Poverty Truth Commissions

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By Tom Skinner, Director, GMPA

Poverty Truth Commissions (PTC) are built on a principle of collective and participatory decision-making to tackle poverty, in which people with lived experience of poverty build relationships with those in positions of influence. Working together, they co-create meaningful and longer-term solutions and change.

GMPA has supported many of the six Poverty Truth Commissions in Greater Manchester that have either been completed, are taking place, or are being set up. In particular we are taking the lead on the Poverty Truth Commission in Tameside, which is in its early stages and not yet publicly launched. We are pleased to introduce Beatrice Smith who has joined the GMPA team to start recruiting commissioners, seek funding, and help launch the Commission next year.

Beatrice Smith

Poverty Truth Commission Facilitator article for GM Poverty Action

Beatrice Smith

Beatrice was born in Rwanda and grew up there until the genocide of 1994 forced her and her family to flee to the UK. She spent her teenage years in London and moved to Manchester in 2002 to study at University. On graduating, she spent nearly a decade working as a policy coordinator for the DWP until 2015.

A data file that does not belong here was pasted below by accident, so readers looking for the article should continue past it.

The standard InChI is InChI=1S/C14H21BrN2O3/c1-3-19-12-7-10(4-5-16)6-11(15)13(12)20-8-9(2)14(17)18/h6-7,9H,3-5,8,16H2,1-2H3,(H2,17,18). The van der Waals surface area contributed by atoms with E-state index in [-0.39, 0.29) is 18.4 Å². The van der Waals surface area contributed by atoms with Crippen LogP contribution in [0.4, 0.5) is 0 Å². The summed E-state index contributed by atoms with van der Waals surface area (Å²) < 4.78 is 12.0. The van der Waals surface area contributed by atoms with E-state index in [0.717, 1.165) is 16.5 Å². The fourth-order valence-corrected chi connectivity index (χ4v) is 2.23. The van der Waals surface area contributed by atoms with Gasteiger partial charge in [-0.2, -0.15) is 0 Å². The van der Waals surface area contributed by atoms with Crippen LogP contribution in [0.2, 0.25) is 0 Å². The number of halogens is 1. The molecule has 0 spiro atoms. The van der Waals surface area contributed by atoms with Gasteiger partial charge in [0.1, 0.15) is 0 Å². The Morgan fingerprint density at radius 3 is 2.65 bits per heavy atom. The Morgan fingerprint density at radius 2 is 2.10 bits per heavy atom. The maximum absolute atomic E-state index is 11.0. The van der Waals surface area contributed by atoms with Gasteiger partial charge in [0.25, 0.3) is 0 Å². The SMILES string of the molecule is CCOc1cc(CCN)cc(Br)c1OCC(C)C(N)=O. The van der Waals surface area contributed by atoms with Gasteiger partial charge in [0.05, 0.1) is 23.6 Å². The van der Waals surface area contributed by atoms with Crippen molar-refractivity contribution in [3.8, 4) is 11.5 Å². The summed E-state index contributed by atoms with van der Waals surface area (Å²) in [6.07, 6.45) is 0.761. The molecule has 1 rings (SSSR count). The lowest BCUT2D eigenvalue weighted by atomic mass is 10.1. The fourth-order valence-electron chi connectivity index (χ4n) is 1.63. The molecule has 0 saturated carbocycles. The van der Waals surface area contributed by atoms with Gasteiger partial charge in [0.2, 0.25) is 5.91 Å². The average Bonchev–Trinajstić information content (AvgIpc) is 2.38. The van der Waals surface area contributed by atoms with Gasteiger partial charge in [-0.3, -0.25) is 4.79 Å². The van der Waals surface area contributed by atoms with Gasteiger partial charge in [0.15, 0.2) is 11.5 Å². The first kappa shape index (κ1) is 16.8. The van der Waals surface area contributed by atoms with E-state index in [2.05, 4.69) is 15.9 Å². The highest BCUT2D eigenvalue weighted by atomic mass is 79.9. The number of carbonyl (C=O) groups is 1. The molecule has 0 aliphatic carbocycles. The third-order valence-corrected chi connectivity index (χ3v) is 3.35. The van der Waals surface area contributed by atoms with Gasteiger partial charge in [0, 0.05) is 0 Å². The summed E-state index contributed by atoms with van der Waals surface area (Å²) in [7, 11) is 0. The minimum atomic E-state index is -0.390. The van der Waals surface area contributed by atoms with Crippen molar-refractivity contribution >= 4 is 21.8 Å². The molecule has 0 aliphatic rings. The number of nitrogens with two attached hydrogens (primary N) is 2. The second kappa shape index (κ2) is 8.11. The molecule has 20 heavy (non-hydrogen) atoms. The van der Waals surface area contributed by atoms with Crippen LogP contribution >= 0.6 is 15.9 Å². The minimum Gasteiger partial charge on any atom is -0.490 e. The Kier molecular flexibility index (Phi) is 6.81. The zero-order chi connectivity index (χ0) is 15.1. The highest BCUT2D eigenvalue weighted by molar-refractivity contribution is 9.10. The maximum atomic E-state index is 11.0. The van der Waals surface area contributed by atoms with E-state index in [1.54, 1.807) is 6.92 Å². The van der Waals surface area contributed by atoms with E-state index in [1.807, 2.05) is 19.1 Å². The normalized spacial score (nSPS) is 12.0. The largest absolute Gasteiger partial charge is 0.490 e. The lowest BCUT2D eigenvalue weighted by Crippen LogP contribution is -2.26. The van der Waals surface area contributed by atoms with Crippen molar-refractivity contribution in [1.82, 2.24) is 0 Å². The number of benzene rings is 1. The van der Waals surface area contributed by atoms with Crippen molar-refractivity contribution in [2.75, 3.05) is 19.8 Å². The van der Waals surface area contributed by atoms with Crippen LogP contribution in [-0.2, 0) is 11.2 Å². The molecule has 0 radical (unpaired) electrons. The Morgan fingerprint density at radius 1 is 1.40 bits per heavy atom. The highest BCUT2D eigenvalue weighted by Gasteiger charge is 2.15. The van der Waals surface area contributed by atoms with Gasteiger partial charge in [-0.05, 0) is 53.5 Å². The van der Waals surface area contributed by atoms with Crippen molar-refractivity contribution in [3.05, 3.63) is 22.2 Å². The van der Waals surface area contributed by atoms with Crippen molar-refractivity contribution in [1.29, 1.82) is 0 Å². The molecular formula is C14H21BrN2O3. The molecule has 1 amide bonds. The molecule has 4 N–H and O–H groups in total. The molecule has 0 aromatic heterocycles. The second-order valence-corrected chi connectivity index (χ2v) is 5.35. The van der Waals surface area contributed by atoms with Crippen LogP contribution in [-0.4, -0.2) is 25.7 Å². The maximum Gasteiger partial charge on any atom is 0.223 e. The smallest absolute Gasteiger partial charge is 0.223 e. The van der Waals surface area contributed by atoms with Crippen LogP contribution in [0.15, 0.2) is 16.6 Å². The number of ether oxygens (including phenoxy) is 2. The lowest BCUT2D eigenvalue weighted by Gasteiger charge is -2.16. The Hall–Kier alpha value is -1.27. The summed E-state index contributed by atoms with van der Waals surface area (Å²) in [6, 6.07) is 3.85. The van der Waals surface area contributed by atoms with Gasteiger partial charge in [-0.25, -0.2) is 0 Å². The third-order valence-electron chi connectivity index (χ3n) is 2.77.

Since then, Beatrice has worked to help build a network of grassroots projects and charities within Manchester and Tameside, where she lives.

Beatrice is passionate about social justice and in April 2020, she came on board as a Facilitator for the Tameside Poverty Truth Commission.

Outside of her role with the PTC, she is a speaker and author of The Search for Home, which chronicles hers and her family’s journey from Rwanda to the UK as refugees.

West Cheshire has just completed its second Poverty Truth Commission (WCPTC2) and published its evaluation, showing the material impact that PTCs can have, including:

  • Individual changes: 100% of Community Commissioners reported more/much more respect, motivation, inspiration, hope, friendship, and understanding of others, and 100% of Civic & Business Leaders reported more/much more understanding of others.
  • Organisational changes: A 75% reduction in evictions in a housing association, improved access to food in schools, improved ‘pick lists’ at food banks, and increased socio-economic inclusion awareness across 7 organisations.
  • Policy and future changes: Through influencing the Housing Allocation Policy and Homelessness Strategy, The Place Plan 2019-2024, the Mental Health Partnership Board, and many more.

Using a Social Return on Investment (SROI) methodology, it is estimated that for each £1 spent on WCPTC2, there was a return of £9.17 (which almost doubles to £18.51 once the changes made to a single social housing provider are rolled out further).


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